Wet blanket on China’s outdoor party
Millions of Chinese and thousands of foreign tourists and scientists — some booked hotel rooms last year — watched the century’s longest solar eclipse from streets, football fields and the banks of the Yangtze and Yellow Rivers.world Updated: Jul 22, 2009 23:57 IST
When the Chinese want to attend the outdoor party-of-a-century, the Communist Party does the planning.
Millions of Chinese and thousands of foreign tourists and scientists — some booked hotel rooms last year — watched the century’s longest solar eclipse from streets, football fields and the banks of the Yangtze and Yellow Rivers.
Days before the event, orders for eclipse safety were issued from no less than the General Office of the State Council or China's Cabinet. Traffic officials and police were put on red alert and scientists were urged to help dispel public superstitions. The Chinese media reported that leaflets were handed out in southeast Jiangxi province, telling drivers to look at the road and not the sky.
In Beijing, it was not the partial eclipse but the thick smog that darkened the entire day. Rain, smog and a cloud cover spoilt the view-of-a-lifetime in several other parts of China as the eclipse swept from cloudy Tibet to rainy Shanghai.
In west and central China, the cities of Chongqing and Wuhan had the best views and switched off streetlights while the total eclipse blacked out the sun for four minutes. Shanghai switched off landscape lights while more police patrolled the roads and in boats off the coast.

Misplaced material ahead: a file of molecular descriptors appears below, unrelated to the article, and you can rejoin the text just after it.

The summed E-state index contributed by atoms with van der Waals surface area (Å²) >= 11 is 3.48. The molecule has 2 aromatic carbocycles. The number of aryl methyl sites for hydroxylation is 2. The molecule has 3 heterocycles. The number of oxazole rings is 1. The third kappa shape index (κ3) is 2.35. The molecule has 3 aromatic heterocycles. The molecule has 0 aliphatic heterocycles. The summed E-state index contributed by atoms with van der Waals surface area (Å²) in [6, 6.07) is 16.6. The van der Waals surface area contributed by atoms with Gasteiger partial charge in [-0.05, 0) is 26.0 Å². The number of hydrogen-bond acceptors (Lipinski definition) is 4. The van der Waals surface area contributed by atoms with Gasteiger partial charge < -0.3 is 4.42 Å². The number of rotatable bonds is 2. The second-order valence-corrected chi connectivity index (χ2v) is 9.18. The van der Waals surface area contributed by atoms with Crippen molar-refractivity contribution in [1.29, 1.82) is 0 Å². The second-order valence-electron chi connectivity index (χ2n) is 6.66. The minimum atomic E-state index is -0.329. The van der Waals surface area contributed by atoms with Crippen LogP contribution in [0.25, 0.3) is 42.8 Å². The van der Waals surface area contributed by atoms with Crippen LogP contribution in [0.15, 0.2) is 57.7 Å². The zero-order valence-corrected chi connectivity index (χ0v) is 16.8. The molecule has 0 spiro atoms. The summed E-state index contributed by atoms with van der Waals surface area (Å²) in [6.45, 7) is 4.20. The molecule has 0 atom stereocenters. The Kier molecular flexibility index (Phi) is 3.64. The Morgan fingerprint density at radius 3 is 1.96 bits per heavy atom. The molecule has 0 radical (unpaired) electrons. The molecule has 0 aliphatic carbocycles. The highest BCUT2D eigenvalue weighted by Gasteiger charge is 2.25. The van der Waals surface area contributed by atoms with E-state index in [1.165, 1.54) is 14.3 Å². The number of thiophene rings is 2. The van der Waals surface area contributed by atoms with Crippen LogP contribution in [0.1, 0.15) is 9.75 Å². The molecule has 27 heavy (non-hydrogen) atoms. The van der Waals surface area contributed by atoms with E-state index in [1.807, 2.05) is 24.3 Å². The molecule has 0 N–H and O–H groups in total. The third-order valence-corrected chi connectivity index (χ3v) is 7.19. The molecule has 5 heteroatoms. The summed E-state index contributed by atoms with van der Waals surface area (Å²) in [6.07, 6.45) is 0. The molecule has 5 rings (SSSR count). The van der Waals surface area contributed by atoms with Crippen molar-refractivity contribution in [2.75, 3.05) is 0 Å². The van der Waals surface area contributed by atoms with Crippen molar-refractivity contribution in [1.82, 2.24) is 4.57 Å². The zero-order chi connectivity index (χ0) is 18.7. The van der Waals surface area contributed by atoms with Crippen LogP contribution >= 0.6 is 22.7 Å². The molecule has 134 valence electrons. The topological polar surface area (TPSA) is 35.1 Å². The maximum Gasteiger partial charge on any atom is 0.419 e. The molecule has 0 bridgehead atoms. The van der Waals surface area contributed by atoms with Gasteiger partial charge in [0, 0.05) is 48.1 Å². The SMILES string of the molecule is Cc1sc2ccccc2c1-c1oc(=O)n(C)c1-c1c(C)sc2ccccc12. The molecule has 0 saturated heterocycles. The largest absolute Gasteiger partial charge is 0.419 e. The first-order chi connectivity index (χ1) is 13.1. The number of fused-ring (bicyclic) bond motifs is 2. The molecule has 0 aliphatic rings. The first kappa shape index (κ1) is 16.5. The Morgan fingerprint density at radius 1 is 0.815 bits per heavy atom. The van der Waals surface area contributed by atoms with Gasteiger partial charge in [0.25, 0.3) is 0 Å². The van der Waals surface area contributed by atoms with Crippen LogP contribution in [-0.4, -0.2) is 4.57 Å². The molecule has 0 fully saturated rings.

In northwest Xinjiang’s capital Urumqi, just recovering from China’s worst ethnic riots in decades, residents had a reason to step out of their homes.
“I didn’t expect such a big crowd to watch the eclipse, since there haven’t been public gatherings since the July 5 unrest,” said high-school student Yang Jing to Xinhua.
State media reported that Chinese scientists set up 17 stations along the path of the eclipse to capture a 40-minute sequence of images of the sun’s corona (outer atmosphere). There were foreign scientists too, among them a professor and 30 students from the Indian Institute of Astrophysics in Bangalore, who headed to eastern Jiangsu.
Centuries ago, the Chinese believed an eclipse occurred when a celestial dog ate the sun, and imperial astronomers who couldn’t predict the omen faced execution. Some fears still
prevail. State media reported that residents of southwest Wenchuan county — ravaged by an 8.0 magnitude earthquake last May — rang China National Radio asking if the eclipse would cause an earthquake.